On 9/10/07, aaron smith <firstname.lastname@example.org> wrote:
> Hey All,
> I'm looking into svk for an optional SCM, but I don't really see a
> whole lot of diferences. Some of the commands are used slightly
> different, but otherwise it's the same as SVN. Maybe some advanced
> merging features?
SVK is different, rather than better. Currently, SVK supports easier merge
handling, but that will change with Subversion 1.5.0. SVK also allows you
to work on your projects offline (i.e. on the airplane) and still commit
changes whenever you want. When you get back online, you can easily push
your changes back up to the main repository. Your working copies under SVK
are just the files themselves; no hidden textbase folders. But the other
side of that coin is that there is a centrally located hidden .svk directory
with a full local SVN repository instead.
The place where SVK shines is the ability to make a local mirror of some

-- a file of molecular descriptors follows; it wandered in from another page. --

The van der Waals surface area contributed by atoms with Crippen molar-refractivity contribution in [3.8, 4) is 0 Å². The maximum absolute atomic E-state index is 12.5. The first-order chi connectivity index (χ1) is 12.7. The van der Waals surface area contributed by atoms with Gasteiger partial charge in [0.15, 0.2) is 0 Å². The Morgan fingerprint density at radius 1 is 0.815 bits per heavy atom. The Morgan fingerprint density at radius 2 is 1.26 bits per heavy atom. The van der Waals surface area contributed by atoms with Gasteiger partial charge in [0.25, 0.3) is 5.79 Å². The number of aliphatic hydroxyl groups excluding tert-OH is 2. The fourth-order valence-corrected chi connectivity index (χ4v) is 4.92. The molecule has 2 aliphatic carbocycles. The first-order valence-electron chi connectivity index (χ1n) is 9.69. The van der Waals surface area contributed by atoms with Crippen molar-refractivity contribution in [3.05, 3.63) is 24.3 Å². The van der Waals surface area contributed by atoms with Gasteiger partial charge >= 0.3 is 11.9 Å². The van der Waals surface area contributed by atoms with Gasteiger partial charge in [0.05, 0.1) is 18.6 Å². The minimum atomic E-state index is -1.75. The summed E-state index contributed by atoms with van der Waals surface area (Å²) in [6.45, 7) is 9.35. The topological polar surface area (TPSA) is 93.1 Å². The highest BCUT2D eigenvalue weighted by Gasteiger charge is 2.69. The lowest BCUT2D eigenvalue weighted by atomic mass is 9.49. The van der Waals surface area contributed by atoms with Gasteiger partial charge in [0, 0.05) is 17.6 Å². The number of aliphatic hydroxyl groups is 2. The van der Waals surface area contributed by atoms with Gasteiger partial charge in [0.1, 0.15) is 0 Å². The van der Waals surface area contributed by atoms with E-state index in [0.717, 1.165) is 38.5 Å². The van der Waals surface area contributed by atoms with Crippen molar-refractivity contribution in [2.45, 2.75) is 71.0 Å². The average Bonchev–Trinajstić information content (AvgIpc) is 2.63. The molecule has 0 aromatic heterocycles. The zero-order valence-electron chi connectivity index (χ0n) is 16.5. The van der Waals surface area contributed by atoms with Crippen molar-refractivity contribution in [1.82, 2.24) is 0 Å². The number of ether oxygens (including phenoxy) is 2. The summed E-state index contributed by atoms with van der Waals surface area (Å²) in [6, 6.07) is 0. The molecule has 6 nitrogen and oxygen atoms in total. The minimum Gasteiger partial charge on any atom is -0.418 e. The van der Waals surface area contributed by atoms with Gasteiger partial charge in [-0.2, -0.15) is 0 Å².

other repository and work on it like you are working on the main
repository. If you have commit access to the remote repository, SVK will
allow you to have personal branches where you can play to your heart's
content and only push things upstream when you are good and ready to let
things loose. If you don't have commit access, SVK allows you to keep a
private branch in sync and generate a patch file to submit upstream, yet not
get confused about those changes coming back downstream.
As I said, SVK is different and works great for some people and doesn't do
anything for other people. I wouldn't go anywhere without it...
Received on Tue Sep 11 03:22:34 2007